What did he know and when? Trump faces Watergate-era questions
After ex-national security adviser Michael Flynn pleaded guilty Friday to lying to the FBI about his contacts with Russian ambassador Sergey Kislyak, President Trump’s tweet Saturday suggested he knew Flynn lied when Trump fired him. “There was nothing to hide!” Trump added. His critics said the statement could imply the president tried to obstruct Justice in special counsel Robert Mueller’s investigation into Russian interference in the 2016 election. But with Flynn now working with prosecutors, some are reviving a familiar Watergate-era question: What did the president know and when did he know it? Meanwhile, federal authorities said Saturday a senior FBI agent was removed from the staff of Mueller’s investigation earlier this year after the Justice Department began reviewing whether the agent exchanged messages critical of Trump.
Senate passes huge tax cuts after last-minute changes
After winning over last-minute holdouts, Senate Republicans early Saturday approved a massive tax overhaul that provides more than $1 trillion in tax cuts over 10 years, revamps corporate and individual tax rates, expands some credits and eliminates some popular deductions. Vice President Pence announced the 51-49 vote. The bill passed despite howls of protest from Democrats over the rushed process leading up to the vote and allegations that the bill overwhelmingly benefits the wealthy. The Senate bill has numerous differences with one that already passed the House, which likely means that a joint conference committee will have to iron out an agreement.
Senate Republicans have approved a massive tax overhaul that provides more than $1 trillion in tax cuts over ten years. USA TODAY
Matt Lauer scandal: NBC vows no payout, starts in-house probe of how misconduct happened
NBC will not be paying out any of the millions remaining on Matt Lauer’s contract, the Associated Press reported Friday. The long-time morning host was fired from the Today show last week for inappropriate sexual behavior in the workplace. Lauer is said to have earned around $25 million a year on his current contract, which runs through 2018 and made him one of TV’s highest-paid journalists. With Lauer’s firing, the list of men ousted from high-profile seats of TV power keeps growing. As accusations continue to be made public, it’s evident sexual harassment has permeated the media industry for decades.
An awkward interview has resurfaced of Matt Lauer discussing a bag of sex toys. Nathan Rousseau Smith (@FantasticMrNate) explains. Buzz60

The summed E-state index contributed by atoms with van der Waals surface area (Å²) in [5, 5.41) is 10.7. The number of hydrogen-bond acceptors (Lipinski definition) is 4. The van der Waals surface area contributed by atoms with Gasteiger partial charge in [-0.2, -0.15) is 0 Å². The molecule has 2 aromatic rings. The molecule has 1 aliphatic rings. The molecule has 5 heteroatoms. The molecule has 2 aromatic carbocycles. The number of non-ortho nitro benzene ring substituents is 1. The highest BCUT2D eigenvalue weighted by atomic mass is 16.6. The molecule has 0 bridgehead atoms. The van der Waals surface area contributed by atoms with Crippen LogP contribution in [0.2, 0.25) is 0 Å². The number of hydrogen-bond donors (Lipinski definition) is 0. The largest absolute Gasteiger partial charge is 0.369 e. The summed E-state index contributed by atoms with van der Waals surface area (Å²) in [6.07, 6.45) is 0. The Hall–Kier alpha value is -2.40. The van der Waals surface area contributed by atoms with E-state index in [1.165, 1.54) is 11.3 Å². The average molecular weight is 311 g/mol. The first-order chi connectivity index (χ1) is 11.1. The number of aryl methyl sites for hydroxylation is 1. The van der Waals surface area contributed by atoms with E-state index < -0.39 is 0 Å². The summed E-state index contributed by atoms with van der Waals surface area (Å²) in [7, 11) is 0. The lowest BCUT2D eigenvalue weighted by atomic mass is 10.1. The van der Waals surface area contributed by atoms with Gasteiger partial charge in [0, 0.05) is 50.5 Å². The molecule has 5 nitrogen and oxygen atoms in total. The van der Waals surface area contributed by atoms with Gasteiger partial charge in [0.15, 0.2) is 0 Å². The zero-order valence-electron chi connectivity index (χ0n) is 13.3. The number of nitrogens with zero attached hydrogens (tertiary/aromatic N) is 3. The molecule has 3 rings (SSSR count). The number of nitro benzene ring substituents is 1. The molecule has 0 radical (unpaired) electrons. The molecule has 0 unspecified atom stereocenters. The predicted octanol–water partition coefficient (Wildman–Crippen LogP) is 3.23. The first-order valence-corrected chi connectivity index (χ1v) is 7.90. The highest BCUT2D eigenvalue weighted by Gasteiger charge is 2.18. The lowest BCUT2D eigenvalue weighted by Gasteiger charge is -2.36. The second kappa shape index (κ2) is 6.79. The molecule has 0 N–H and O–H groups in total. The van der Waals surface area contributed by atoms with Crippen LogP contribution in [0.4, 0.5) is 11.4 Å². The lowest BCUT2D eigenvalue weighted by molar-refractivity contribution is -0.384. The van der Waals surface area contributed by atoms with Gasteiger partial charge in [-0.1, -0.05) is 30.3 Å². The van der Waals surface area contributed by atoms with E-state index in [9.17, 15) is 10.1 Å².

Former Stanford swimmer Brock Turner files appeal in sex assault case
A Stanford swimmer convicted of sexually assaulting an unconscious woman outside a campus fraternity party is appealing. In an appeal filed Friday, lawyers for Brock Turner said the initial trial was “a detailed and lengthy set of lies.” They hope a new trial will also help overturn his mandatory lifetime requirement to register as a sex offender. The case gained national attention when Judge Aaron Persky sentenced Turner to six months in jail in the assault of Emily Doe, whose victim impact statement read at Turner’s trial went viral.
USA TODAY Investigation: VA knowingly hires doctors with past malpractice claims, discipline for poor care
Neurosurgeon John Henry Schneider racked up more than a dozen malpractice claims and settlements in two states, including cases alleging he made surgical mistakes that left patients maimed, paralyzed or dead. But the VA hired him anyway. Schneider’s hiring is not an isolated case. As a result of USA TODAY’s investigation of Schneider, VA officials determined his hiring — and potentially that of an unknown number of other doctors — was illegal.
A USA TODAY investigation finds the Department of Veterans Affairs has repeatedly hired healthcare workers with problem pasts, like neurosurgeon John Henry Schneider, whose license had been revoked after a patient death. USA TODAY
Alabama in, Ohio out
The College Football Playoff field is set and Alabama beat out Big Ten champion Ohio State for the final spot despite not winning its SEC division. No. 1 seed Clemson will play No. 4 Alabama in the Sugar Bowl. No. 2 seed Oklahoma will face No. 3 Georgia in the Rose Bowl. USA TODAY Sports Dan Wolken writes that the choice of Alabama was the wrong one, both in terms of precedent and message for a committee that pretty clearly went outside of the protocol that was built into this system four years ago. The Amway Coaches Poll’s top four matched that of the College Football Playoff selection committee.
CVS buying Aetna in deal valued at $68 billion
CVS Health is buying Aetna for $69 billion in cash and stock. The long-awaited deal was made official Sunday evening. Aetna stockholders are to receive around $207 a share — $145 in cash and $62 in stock — and will own about 22 percent of the combined company. CVS shareholders will own the remainder. CVS Health President and Chief Executive Officer Larry J. Merlo said in a statement: “This combination brings together the expertise of two great companies to remake the consumer health care experience. With the analytics of Aetna and CVS Health’s human touch, we will create a health care platform built around individuals.”
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